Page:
• #### Re: (Score:2)

But AGW Warmist Fanatics such as yourself don't want to reduce the air pollution that causes health issues (Carbon MONOXOIDE, Sulfur dioxide, CFC, various particulates, etc) - they want to reduce CO2.

So you force efforts and money away from REAL pollution reduction to waste on reduction of a pretty much harmless gas that the entire biosphere of Earth has spent millions of years evolving to process in mass quantities.

This is in fact really my only beef with AGW religious fanatics such as myself, otherwise I wouldn't care how much you lie or mislead to make your case. But you are harming the environment directly, which is why I work to stop your dark and twisted philosophy from taking root where possible.

Wow, where do I begin replying to this...
1. When did I say I "don't want to reduce the air pollution that causes health issues"?
2. When did I "lie or mislead" to "make my case"?
3. Explain how I am "harming the environment directly", anymore than you are...?

And now to the piece de resistance(this is too good for words):

which is why I work to stop your dark and twisted philosophy from taking root where possible.

Do you know how nutty that sounds?
"Dark and twisted" philosophy? You need to crawl back into under your rock...

Damn Kendall, you gave me the best laugh I've had in a while!
Go

• #### Meaningless statistic (Score:3, Insightful)

on Tuesday March 25, 2014 @05:53PM (#46578167) Homepage

This is a meaningless statistic. Serious medical researchers report this in person-years lost, not in meaningless "millions of deaths". To illustrate, let's suppose those 57 million people were infirm and about to die, but pollution hastened their demise by one second. Then this is not a big deal. Personally I would happily shorten my life for exactly one second in exchange for the conveniences of modern life. On the other hand if these people had their lives substantially shortened then this is a veritable tragedy.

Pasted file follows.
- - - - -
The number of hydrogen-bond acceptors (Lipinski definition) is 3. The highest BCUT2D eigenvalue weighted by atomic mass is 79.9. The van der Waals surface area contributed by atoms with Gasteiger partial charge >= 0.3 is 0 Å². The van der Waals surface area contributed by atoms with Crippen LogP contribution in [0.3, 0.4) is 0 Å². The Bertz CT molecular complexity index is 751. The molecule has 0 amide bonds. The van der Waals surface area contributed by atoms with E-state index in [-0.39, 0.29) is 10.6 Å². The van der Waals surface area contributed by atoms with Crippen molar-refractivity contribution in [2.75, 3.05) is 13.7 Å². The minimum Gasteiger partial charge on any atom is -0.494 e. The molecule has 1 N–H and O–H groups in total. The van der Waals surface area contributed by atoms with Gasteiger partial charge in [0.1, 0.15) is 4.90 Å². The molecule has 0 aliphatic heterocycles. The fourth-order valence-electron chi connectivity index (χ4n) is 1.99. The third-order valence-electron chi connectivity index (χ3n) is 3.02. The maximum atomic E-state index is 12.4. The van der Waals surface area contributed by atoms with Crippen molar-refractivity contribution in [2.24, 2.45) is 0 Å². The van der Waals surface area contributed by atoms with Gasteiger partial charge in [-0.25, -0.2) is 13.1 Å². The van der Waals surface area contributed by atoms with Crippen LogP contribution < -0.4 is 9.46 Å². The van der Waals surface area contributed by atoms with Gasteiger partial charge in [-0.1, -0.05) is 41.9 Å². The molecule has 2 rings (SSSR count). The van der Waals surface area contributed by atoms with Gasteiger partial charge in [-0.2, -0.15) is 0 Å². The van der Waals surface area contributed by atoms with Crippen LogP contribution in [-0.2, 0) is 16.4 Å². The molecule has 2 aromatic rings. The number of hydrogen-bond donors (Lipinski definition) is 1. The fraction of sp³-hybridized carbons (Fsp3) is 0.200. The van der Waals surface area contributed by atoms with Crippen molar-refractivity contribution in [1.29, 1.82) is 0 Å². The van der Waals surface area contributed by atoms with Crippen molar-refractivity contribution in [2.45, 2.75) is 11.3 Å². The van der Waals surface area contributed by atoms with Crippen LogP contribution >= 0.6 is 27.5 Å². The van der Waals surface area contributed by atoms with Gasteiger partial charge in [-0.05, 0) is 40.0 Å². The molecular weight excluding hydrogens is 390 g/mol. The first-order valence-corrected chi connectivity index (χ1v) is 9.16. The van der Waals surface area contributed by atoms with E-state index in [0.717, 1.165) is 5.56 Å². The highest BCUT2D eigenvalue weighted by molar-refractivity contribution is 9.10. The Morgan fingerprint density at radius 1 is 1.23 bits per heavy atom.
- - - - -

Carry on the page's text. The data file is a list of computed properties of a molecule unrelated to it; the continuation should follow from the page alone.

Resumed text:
However such misleading headline doesn't surprise me: the UN is a master of over-hyped sky-is-falling chicken-little statistics.

• #### Re: (Score:2)

You could say that of any category of death. It doesn't matter if people die of hearth disease if it only shortens their lifespan by 1 second. It doesn't matter if people are killed in road traffic accidents if they would otherwise have died a second later by something else.

But of course you would only say something like that if you were trying to diminish the importance of a category deaths for some reason. Like politics for example.

• #### Re: (Score:2, Flamebait)

You could say that of any category of death.

Precisely, which is why medical researchers tend to speak of person-years. They also readily volunteer that people dying of cancer or heart attack at age 55 is a completely different thing than people dying of the same illnesses at age 90, since the latter would have died of something else not much later anyhow.

Like politics for example.

The statistic, as I pointed out, is meaningless and it is not used by medical researchers. Who is playing politics you say?

• #### Re: (Score:2)

Precisely, which is why medical researchers tend to speak of person-years.

Sometimes. More often about number of deaths from a particular cause though.

Who is playing politics you say?

I think you are. To the extent of misrepresenting medical research.

• #### Re: (Score:2)

Wow, what a great point. Are you very consistent in applying this logic? Next time O'Reilly asks about Benghazi, Obama could try something like, "Ambassador Stephens was 52, so it's really only like 1/3 of a death."
• #### Re: (Score:1)

However such misleading headline doesn't surprise me: the UN is a master of over-hyped sky-is-falling chicken-little statistics.

I would love to see the statistic about how many people will use this statistic as evidence in their next argument.

• #### Re:Meaningless statistic (Score:4, Insightful)

on Tuesday March 25, 2014 @09:29PM (#46580207)

There are problems with the report (per Figures 4, apparently zero people between the ages of 5 and 25 died of air pollution), but there are also problems with your response: